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UPDATE 1-Fragile European auto rebound rewards new models

Laurence Frost and Jennifer Clark
Tuesday, 19 Nov 2013 | 5:14 AM ET

* European car sales record further gain in October

* Toyota, Renault lead advance among mass automakers

* Daimler gains ground against BMW, Audi

PARIS/MILAN, Nov 19 (Reuters) - European car sales rose 4.6 percent in October, according to industry data published on Tuesday, as a broad-based recovery took root in the region's main auto markets.

Toyota and Renault led the advance among mass manufacturers, with Daimler gaining ground on premium rivals as total registrations rose to 1.04 million cars, the Association of European Automakers said.

Despite what may become a sustained upturn in demand, the European auto market is set to post a sixth consecutive full-year decline in 2013 to its lowest level in two decades. Registrations were down 3.1 percent for January-October across the European Union and EFTA trading bloc.

But the year-on-year advance in October - a month after sales turned positive with a 5.5 percent increase - may embolden car executives planning for a return to full-year growth in 2014, albeit a low single-digit rate.

"The market could pick up more quickly than we had anticipated," said Jonathon Poskitt, head of European forecasting for LMC Automotive.

Ford, PSA Peugeot Citroen and General Motors have all reacted to the slump by closing plants.

But with factories still running at an average 65 percent of maximum output, Poskitt cautioned, "overcapacity remains an issue".

Carmakers that have kept up investment to launch successful new models in recent months are already gaining market share in the beginnings of a recovery.

Renault's group sales jumped 14 percent on strong demand for its Captur mini-SUV and revamps of the no-frills Dacia brand's Logan and Sandero models.

Toyota surged 16.5 percent to 49,097 cars last month, helped by models like the Auris compact.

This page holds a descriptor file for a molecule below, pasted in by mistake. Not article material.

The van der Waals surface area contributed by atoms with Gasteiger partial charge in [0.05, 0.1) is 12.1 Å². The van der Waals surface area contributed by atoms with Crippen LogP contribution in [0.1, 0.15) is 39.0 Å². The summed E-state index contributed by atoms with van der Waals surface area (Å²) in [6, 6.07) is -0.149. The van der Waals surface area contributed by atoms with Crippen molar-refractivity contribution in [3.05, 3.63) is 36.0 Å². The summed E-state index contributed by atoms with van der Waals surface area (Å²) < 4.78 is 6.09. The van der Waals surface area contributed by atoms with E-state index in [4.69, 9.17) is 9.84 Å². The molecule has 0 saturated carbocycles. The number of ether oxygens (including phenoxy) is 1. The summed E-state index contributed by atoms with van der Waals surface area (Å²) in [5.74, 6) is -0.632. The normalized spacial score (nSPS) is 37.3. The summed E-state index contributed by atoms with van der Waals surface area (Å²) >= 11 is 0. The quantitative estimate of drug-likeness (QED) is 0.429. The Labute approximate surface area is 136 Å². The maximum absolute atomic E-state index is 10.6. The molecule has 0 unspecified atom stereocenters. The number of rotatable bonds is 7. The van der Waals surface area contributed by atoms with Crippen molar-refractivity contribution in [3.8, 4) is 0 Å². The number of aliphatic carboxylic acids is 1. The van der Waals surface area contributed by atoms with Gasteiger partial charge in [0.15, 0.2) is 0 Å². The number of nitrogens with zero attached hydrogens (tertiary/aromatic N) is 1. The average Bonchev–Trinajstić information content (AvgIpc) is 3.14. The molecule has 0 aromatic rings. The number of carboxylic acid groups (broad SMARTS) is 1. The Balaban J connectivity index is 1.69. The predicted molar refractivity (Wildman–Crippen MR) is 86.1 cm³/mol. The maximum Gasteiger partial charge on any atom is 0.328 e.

European market leader Volkswagen and General Motors also outpaced the broader expansion with respective gains of 5.7 percent and 6.2 percent.

Within the VW group total, sales at the premium Audi division shrank 0.5 percent, while rival BMW rose just 0.3 percent. Both trailed an 8.5 percent gain for Daimler's Mercedes-Benz division on the popularity of new models like the CLA compact.

October's registrations increase was helped by positive contributions in all major European markets - including a 34 percent surge in Spain - with the exception of Italy.

"Spain's increase is very positive," said Peter Fuss, a senior automotive specialist with Ernst & Young. "It's a sign that confidence in the euro zone is coming back."

The Italian market's further 5.6 percent decline compounded the punishment for Fiat, which has slashed investment to ride out the crisis and pursue a buyout of 58.5 percent-owned Chrysler.

The group's ageing model lineup suffered a 7.3 percent drop in European sales, led by declines of 12.2 percent at Lancia and 34 percent at the Alfa Romeo brand, still awaiting a long-promised revival plan.

While IHS Automotive forecasters expect a return to low Italian growth next year, Fiat-Chrysler's regional boss Alfredo Altavilla said this month he saw no recovery signs yet.

Despite a 2.6 percent French market expansion and new model launches, Peugeot posted a further 0.7 percent regional sales decline - a worrying sign for the Paris-based carmaker as it struggles to halt losses threatening its independent survival.

That eroded the Peugeot and Citroen brands' combined European market share to 11 percent for the first 10 months of 2013 from 11.8 percent a year earlier.

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